On an acoustic piano, the pedal is an analog mechanism, not a discrete on/off switch. With different degrees of pedal application, you can go from lifting the dampers completely from the strings, to just barely lifting the dampers while they still brush the strings, to letting the dampers seat fully on the strings. This can result in different kinds of sounds especially if a light brushing touch is applied very quickly to already undamped strings by half-releasing the pedal at some transition.

Many high-end digitals try, with varying success, to imitate the acoustic piano's ability to half-pedal but frankly none of the implementations I have tried are really as delicate and flexible as a real acoustic.
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#971221 - 12/19/07 04:25 PM Re: Pedaling help needed.
Eternal Offline
1000 Post Club Member

Registered: 08/21/06
Posts: 1285
Loc: Posts: 80,372
 Quote:
Originally posted by little-big-man:
It is not a fact that you must release the pedal at the end of every bar/measure.

Most good sheet music will tell you when to release the pedal, and when to pedal again. [/b]
That's not my problem. My question is when to press/release when the sheet music indicates to press at the beginning of a measure. I added a picture in the original post to illustrate the problem better.

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#971222 - 12/19/07 04:50 PM Re: Pedaling help needed.
mahlzeit Offline
1000 Post Club Member

Registered: 07/24/06
Posts: 1910
Loc: Netherlands
Your "method B" is also called syncopated pedaling. It's what I always do, but I don't have an acoustic so I couldn't tell if that would work on an acoustic too. The few times that I did play an acoustic, I did have to get used to the pedal for a few minutes.

There is an old thread here somewhere with a link to an article that studied how various pianists did pedaling. The conclusion was that pedaling was pretty inconsistent, even for a single pianist.
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#971223 - 12/19/07 05:04 PM Re: Pedaling help needed.
Eternal Offline
1000 Post Club Member

Registered: 08/21/06
Posts: 1285
Loc: Posts: 80,372
 Quote:
Originally posted by mahlzeit:
Your "method B" is also called syncopated pedaling. It's what I always do, but I don't have an acoustic so I couldn't tell if that would work on an acoustic too. [/b]
That's my main issue here. I already spent 1 year pedaling the wrong way (Method A), and it's a pain switching to Method B right now. I don't have an acoustic either, so there's no way for me to know if what I'm doing is right. I don't want to waste another year doing it the wrong way.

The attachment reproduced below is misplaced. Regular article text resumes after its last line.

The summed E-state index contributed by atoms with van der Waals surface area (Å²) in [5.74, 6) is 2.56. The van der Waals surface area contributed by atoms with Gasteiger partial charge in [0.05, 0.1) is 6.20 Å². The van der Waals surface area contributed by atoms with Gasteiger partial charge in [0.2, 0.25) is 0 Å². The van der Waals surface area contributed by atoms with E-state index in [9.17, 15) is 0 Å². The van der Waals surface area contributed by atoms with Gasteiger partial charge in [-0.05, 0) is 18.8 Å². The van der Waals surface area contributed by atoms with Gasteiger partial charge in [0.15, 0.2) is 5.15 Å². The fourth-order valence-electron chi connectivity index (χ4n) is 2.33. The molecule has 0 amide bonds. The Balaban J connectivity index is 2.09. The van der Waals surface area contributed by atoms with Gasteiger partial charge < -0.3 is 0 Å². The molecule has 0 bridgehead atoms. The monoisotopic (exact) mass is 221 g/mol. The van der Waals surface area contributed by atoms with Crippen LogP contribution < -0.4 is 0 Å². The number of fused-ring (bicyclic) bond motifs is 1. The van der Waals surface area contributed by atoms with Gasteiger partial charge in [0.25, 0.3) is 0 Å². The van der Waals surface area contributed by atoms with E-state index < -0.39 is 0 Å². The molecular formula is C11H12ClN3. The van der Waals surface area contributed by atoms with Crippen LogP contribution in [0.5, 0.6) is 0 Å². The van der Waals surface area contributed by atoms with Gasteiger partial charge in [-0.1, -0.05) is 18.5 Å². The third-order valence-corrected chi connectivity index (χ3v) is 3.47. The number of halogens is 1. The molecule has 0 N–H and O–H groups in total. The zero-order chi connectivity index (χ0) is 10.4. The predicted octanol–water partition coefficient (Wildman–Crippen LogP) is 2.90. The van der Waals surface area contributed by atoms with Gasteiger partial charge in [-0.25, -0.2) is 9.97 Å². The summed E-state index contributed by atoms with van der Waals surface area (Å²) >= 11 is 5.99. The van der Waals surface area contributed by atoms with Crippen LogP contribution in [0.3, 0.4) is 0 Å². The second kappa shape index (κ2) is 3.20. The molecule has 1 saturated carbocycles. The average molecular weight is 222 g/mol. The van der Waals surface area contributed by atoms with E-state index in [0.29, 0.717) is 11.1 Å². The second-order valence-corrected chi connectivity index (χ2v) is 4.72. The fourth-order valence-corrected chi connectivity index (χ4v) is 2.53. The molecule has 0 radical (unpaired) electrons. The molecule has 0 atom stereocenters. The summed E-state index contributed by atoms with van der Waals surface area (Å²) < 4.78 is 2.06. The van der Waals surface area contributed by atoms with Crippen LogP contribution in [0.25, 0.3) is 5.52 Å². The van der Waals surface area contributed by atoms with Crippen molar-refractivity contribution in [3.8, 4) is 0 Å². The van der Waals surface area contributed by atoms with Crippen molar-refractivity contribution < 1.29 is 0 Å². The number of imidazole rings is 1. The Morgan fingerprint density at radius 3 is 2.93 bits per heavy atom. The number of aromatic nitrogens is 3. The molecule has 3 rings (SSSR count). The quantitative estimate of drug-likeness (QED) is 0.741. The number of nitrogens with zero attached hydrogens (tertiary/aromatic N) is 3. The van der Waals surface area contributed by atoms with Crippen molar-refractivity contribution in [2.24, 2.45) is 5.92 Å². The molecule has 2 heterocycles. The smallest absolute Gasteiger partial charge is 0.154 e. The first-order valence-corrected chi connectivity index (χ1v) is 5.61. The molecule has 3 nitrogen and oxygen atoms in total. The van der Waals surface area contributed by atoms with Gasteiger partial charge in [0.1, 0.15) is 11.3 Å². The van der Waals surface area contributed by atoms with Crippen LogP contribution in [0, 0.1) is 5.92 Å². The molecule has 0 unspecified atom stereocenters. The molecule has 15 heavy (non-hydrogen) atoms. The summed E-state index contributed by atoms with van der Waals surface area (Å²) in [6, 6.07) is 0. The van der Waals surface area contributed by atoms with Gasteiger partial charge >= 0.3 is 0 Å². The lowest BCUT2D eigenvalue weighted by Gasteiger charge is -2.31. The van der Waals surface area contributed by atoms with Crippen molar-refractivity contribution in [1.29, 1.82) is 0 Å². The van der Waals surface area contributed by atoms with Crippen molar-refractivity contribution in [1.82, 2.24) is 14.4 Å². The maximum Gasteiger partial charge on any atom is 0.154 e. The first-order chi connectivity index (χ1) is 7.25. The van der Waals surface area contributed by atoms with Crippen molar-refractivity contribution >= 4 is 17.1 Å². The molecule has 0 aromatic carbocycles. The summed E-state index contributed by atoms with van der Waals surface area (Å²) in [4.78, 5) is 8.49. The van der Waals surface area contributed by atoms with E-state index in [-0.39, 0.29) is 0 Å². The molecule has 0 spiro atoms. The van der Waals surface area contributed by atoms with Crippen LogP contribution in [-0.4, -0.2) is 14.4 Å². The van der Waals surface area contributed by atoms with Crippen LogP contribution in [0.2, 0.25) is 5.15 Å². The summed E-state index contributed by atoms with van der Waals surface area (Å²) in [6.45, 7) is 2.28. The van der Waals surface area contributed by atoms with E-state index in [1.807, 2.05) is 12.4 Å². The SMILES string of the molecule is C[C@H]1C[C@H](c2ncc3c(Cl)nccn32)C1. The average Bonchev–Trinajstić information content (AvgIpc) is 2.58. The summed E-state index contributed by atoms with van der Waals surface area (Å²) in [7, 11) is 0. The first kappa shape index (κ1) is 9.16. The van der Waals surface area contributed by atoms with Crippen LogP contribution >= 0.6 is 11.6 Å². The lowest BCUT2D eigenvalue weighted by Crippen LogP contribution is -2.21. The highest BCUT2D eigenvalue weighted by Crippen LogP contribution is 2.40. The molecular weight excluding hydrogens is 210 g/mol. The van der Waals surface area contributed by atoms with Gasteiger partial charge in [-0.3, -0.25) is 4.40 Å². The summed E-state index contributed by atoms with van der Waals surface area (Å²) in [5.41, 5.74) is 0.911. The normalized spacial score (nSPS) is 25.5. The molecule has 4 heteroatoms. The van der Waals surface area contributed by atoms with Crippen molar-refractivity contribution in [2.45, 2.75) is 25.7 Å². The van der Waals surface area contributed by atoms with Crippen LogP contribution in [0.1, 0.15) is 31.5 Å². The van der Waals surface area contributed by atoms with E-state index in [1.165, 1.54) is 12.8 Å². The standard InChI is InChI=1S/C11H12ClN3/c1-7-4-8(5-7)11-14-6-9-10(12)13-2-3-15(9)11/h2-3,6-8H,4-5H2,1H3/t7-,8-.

Thanks for the term "syncopated pedaling" by the way - at least now I have a way of googling for some answers.

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#971224 - 12/19/07 05:04 PM Re: Pedaling help needed.
jazzwee Offline
7000 Post Club Member

Registered: 04/25/07
Posts: 7096
Loc: So. California
At first I would have said Method B but then I looked at your music and normally I would NOT pedal over a melody. You'll make it muddy. Pedaling is best for chords. In this case the melody notes are all notes of the chord so you can get away with it but overpedalling removes the clarity of the melodic line. I would focus on making the notes legato from actual playing and not via pedal.

Just something to think about...
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#971225 - 12/19/07 05:18 PM Re: Pedaling help needed.
little-big-man Offline
Full Member

Registered: 09/11/07
Posts: 114
Loc: Berkshire, England
sometimes, holding a note for a split second longer with a digit will cover the gap that you hear.

I do not like the pedal.

I do usually choose pieces that do not require it.
_________________________
Life without Piano is Death

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#971226 - 12/19/07 05:21 PM Re: Pedaling help needed.
Eternal Offline
1000 Post Club Member

Registered: 08/21/06
Posts: 1285
Loc: Posts: 80,372
 Quote:
Originally posted by jazzwee:
I would focus on making the notes legato from actual playing and not via pedal.

Just something to think about... [/b]
I agree. Part of the problem is that digitals are much more forgiving with the pedal than acoustics. There's not as much blurring going on. Most of the time I can just go through the whole piece with the pedal depressed, and it won't sound too bad. I know that wouldn't be the case on an acoustic (I've heard some examples on youtube). But as it is - I'm stuck with a digital for a while.

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#971227 - 12/19/07 05:23 PM Re: Pedaling help needed.
Eternal Offline
1000 Post Club Member

Registered: 08/21/06
Posts: 1285
Loc: Posts: 80,372
 Quote:
Originally posted by little-big-man:
sometimes, holding a note for a split second longer with a digit will cover the gap that you hear.

I do not like the pedal.

I do usually choose pieces that do not require it. [/b]
I'm spoiled - I just like the spatial "echo" effect I get from using it. But I'm talking digital here - it's very possible I'd get sick of it on an acoustic.

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#971228 - 12/19/07 05:25 PM Re: Pedaling help needed.
jazzwee Offline
7000 Post Club Member

Registered: 04/25/07
Posts: 7096
Loc: So. California
You can simulate a little bit of the pedal by doing what little-big-man says (overholding), and do it on each note. In other words, you hold the note from the prior note and release only after pressing the next note. As it is this music already has the drone of the bass note on the bottom.